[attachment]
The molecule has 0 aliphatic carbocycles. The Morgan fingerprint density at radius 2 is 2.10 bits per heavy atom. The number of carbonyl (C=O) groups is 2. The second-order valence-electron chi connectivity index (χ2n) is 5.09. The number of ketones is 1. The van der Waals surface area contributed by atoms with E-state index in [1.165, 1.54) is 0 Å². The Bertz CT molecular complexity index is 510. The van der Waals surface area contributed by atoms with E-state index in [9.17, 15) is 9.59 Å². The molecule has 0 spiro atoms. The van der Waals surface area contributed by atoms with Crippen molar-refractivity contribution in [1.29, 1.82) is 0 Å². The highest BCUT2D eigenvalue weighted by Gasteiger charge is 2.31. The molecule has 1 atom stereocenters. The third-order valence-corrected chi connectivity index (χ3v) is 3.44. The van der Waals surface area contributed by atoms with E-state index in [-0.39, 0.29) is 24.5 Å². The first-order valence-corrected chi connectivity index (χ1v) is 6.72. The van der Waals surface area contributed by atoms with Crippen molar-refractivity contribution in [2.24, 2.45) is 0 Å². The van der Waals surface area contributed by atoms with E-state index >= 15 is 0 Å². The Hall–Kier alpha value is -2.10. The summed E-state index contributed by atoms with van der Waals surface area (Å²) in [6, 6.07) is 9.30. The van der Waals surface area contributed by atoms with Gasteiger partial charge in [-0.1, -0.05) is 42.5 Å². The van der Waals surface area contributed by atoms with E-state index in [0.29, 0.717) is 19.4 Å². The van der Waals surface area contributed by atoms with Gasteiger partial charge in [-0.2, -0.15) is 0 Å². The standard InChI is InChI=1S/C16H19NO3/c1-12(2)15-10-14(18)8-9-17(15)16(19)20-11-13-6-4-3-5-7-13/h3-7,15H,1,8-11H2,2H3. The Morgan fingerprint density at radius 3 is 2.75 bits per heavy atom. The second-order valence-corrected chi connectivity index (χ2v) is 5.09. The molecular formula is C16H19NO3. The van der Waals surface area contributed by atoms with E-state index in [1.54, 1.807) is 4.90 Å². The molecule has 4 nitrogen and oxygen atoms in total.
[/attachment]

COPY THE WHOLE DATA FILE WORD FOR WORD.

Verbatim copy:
The molecule has 0 aliphatic carbocycles. The Morgan fingerprint density at radius 2 is 2.10 bits per heavy atom. The number of carbonyl (C=O) groups is 2. The second-order valence-electron chi connectivity index (χ2n) is 5.09. The number of ketones is 1. The van der Waals surface area contributed by atoms with E-state index in [1.165, 1.54) is 0 Å². The Bertz CT molecular complexity index is 510. The van der Waals surface area contributed by atoms with E-state index in [9.17, 15) is 9.59 Å². The molecule has 0 spiro atoms. The van der Waals surface area contributed by atoms with Crippen molar-refractivity contribution in [1.29, 1.82) is 0 Å². The highest BCUT2D eigenvalue weighted by Gasteiger charge is 2.31. The molecule has 1 atom stereocenters. The third-order valence-corrected chi connectivity index (χ3v) is 3.44. The van der Waals surface area contributed by atoms with E-state index in [-0.39, 0.29) is 24.5 Å². The first-order valence-corrected chi connectivity index (χ1v) is 6.72. The van der Waals surface area contributed by atoms with Crippen molar-refractivity contribution in [2.24, 2.45) is 0 Å². The van der Waals surface area contributed by atoms with E-state index >= 15 is 0 Å². The Hall–Kier alpha value is -2.10. The summed E-state index contributed by atoms with van der Waals surface area (Å²) in [6, 6.07) is 9.30. The van der Waals surface area contributed by atoms with Gasteiger partial charge in [-0.1, -0.05) is 42.5 Å². The van der Waals surface area contributed by atoms with E-state index in [0.29, 0.717) is 19.4 Å². The van der Waals surface area contributed by atoms with Gasteiger partial charge in [-0.2, -0.15) is 0 Å². The standard InChI is InChI=1S/C16H19NO3/c1-12(2)15-10-14(18)8-9-17(15)16(19)20-11-13-6-4-3-5-7-13/h3-7,15H,1,8-11H2,2H3. The Morgan fingerprint density at radius 3 is 2.75 bits per heavy atom. The second-order valence-corrected chi connectivity index (χ2v) is 5.09. The molecular formula is C16H19NO3. The van der Waals surface area contributed by atoms with E-state index in [1.54, 1.807) is 4.90 Å². The molecule has 4 nitrogen and oxygen atoms in total.